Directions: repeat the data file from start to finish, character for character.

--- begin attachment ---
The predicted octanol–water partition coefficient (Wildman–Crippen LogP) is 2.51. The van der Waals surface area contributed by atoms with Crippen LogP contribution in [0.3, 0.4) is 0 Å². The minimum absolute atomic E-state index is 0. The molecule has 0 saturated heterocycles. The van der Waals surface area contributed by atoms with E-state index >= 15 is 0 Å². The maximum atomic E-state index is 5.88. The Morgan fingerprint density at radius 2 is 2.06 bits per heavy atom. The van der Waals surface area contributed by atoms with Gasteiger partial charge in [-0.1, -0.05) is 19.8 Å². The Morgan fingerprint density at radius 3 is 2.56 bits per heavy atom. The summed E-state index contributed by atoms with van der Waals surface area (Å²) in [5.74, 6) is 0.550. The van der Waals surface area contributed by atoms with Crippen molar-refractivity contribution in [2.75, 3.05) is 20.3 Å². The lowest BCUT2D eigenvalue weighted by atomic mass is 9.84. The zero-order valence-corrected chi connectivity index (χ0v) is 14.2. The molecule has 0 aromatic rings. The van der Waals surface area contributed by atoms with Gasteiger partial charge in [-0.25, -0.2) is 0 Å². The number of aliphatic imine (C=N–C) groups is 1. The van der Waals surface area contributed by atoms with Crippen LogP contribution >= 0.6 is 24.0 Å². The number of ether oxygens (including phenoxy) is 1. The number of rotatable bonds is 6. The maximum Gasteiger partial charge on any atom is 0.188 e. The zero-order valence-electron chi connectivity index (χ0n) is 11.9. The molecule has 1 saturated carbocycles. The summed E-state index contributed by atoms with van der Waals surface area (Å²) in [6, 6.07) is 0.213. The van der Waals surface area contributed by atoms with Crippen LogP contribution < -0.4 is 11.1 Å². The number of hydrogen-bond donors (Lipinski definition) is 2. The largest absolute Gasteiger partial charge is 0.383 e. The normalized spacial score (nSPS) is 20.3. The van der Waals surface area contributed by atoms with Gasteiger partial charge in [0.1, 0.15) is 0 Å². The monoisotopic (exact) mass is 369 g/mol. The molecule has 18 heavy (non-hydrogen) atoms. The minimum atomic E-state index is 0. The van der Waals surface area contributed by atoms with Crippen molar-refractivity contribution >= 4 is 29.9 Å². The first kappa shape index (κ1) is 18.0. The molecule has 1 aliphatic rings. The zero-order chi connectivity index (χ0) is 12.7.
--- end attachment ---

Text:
The predicted octanol–water partition coefficient (Wildman–Crippen LogP) is 2.51. The van der Waals surface area contributed by atoms with Crippen LogP contribution in [0.3, 0.4) is 0 Å². The minimum absolute atomic E-state index is 0. The molecule has 0 saturated heterocycles. The van der Waals surface area contributed by atoms with E-state index >= 15 is 0 Å². The maximum atomic E-state index is 5.88. The Morgan fingerprint density at radius 2 is 2.06 bits per heavy atom. The van der Waals surface area contributed by atoms with Gasteiger partial charge in [-0.1, -0.05) is 19.8 Å². The Morgan fingerprint density at radius 3 is 2.56 bits per heavy atom. The summed E-state index contributed by atoms with van der Waals surface area (Å²) in [5.74, 6) is 0.550. The van der Waals surface area contributed by atoms with Crippen molar-refractivity contribution in [2.75, 3.05) is 20.3 Å². The lowest BCUT2D eigenvalue weighted by atomic mass is 9.84. The zero-order valence-corrected chi connectivity index (χ0v) is 14.2. The molecule has 0 aromatic rings. The van der Waals surface area contributed by atoms with Gasteiger partial charge in [-0.25, -0.2) is 0 Å². The number of aliphatic imine (C=N–C) groups is 1. The van der Waals surface area contributed by atoms with Crippen LogP contribution >= 0.6 is 24.0 Å². The number of ether oxygens (including phenoxy) is 1. The number of rotatable bonds is 6. The maximum Gasteiger partial charge on any atom is 0.188 e. The zero-order valence-electron chi connectivity index (χ0n) is 11.9. The molecule has 1 saturated carbocycles. The summed E-state index contributed by atoms with van der Waals surface area (Å²) in [6, 6.07) is 0.213. The van der Waals surface area contributed by atoms with Crippen LogP contribution < -0.4 is 11.1 Å². The number of hydrogen-bond donors (Lipinski definition) is 2. The largest absolute Gasteiger partial charge is 0.383 e. The normalized spacial score (nSPS) is 20.3. The van der Waals surface area contributed by atoms with Gasteiger partial charge in [0.1, 0.15) is 0 Å². The monoisotopic (exact) mass is 369 g/mol. The molecule has 18 heavy (non-hydrogen) atoms. The minimum atomic E-state index is 0. The van der Waals surface area contributed by atoms with Crippen molar-refractivity contribution >= 4 is 29.9 Å². The first kappa shape index (κ1) is 18.0. The molecule has 1 aliphatic rings. The zero-order chi connectivity index (χ0) is 12.7.